Instead of talking and telling, listen and question; rather than direct them in how you would do it, coach them to come up with strategies of their own devising. Be brief and not longwinded, back off if they tell you to or if you’re repeating yourself, and avoid after-the-fact criticisms.
- A MOTHER’S COMMENT
An eclectic assortment of stories about “story” from an executive in the entertainment industry. One of the tidbits: be present. When it really matters, do what you can to be in the same room with those you’re talking to.
Another eclectic gathering of advice, in this one about writing and loving and living. I didn’t always agree, but did find a grain of truth in most everything. For example (and you will have to work past the secular worldview here to find the nugget of “listen to others!”):
“...the only way to love a person is not, as the stereotyped Christian notion is, to coddle them and bring them soup when they are sick, but by listening to them and seeing and believing in the god, in the poet, in them.”
– BRENDA UELAND
This short book is to inspire you to stop overthinking and start doing. Although not written from a Christian perspective, it’s filled with examples of extending grace to yourself to get things done. For example, is there not great spiritual truth in this statement?
The deeper the source we work from, the better our stuff will be—and the more transformative it will be for us and for those we share it with.
I admit I didn’t have high expectations for this book (why? I don’t know), but it was actually very good. Toward the back of the book, Sinclair puts twenty-two “what if” questions on the whiteboard for our consideration, ideas that might reach a disconnected world in a way that our current church system is not. Here are some examples (note: I’m reducing several pages into one paragraph):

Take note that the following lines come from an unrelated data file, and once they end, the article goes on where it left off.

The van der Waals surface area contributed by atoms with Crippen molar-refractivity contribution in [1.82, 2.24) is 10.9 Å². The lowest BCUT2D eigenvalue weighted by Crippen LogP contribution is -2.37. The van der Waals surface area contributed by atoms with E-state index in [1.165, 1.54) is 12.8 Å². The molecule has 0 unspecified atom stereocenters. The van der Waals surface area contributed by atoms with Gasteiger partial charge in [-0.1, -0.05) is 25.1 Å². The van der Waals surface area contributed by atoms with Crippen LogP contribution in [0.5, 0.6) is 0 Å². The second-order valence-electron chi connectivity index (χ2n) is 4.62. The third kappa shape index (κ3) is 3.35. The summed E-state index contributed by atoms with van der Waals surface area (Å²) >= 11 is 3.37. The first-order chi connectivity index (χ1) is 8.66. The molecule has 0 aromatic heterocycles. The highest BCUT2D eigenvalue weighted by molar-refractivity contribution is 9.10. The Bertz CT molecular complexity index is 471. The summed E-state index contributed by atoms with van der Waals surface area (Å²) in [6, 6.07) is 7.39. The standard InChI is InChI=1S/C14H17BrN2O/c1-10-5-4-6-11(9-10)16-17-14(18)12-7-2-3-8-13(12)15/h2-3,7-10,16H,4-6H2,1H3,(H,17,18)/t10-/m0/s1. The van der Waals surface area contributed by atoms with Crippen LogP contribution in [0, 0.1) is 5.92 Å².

What if we spent a week with our family in Honduras or Haiti instead of Orlando or the Ozarks? What if we adopted a no-health-related-prayer-requests rule for a time? What if we started Grubby Sunday at church? What if we were intentional about befriending those people many Christians consider unlovely? What if we sold our church’s building? What if we regularly met with atheists, agnostics, and people of non-Christian religions with the sole purpose of having them share their faith with us? What if we had to do all the listening?
- TIM SINCLAIR
This book is a great blend of theory and how-to. It comes at a perfect time for me as I’m adjusting my house (and mind) to an empty nest after twenty years of homeschooling. Oxenreider’s encouragement to create a family mission statement is just as important as her practical tips for cleaning up clutter.
Simple living is a state of mind. It’s a choice to not let the consumer-driven culture dictate how you live, what you invest in, and how you spend your valuable resources.
- TSH OXENREIDER
This novel made me cry, both at the horrendous events and at the grace among them. It blended so perfectly a story from 1942 Nazi rule in Paris with a modern story sixty years later. The excellence with which de Rosnay writes is beautiful in itself, but the story is one that would tug at any heart. It’s been weeks since I read it but it still is holding on to me.
What book have you read lately?
Day 23 of . . .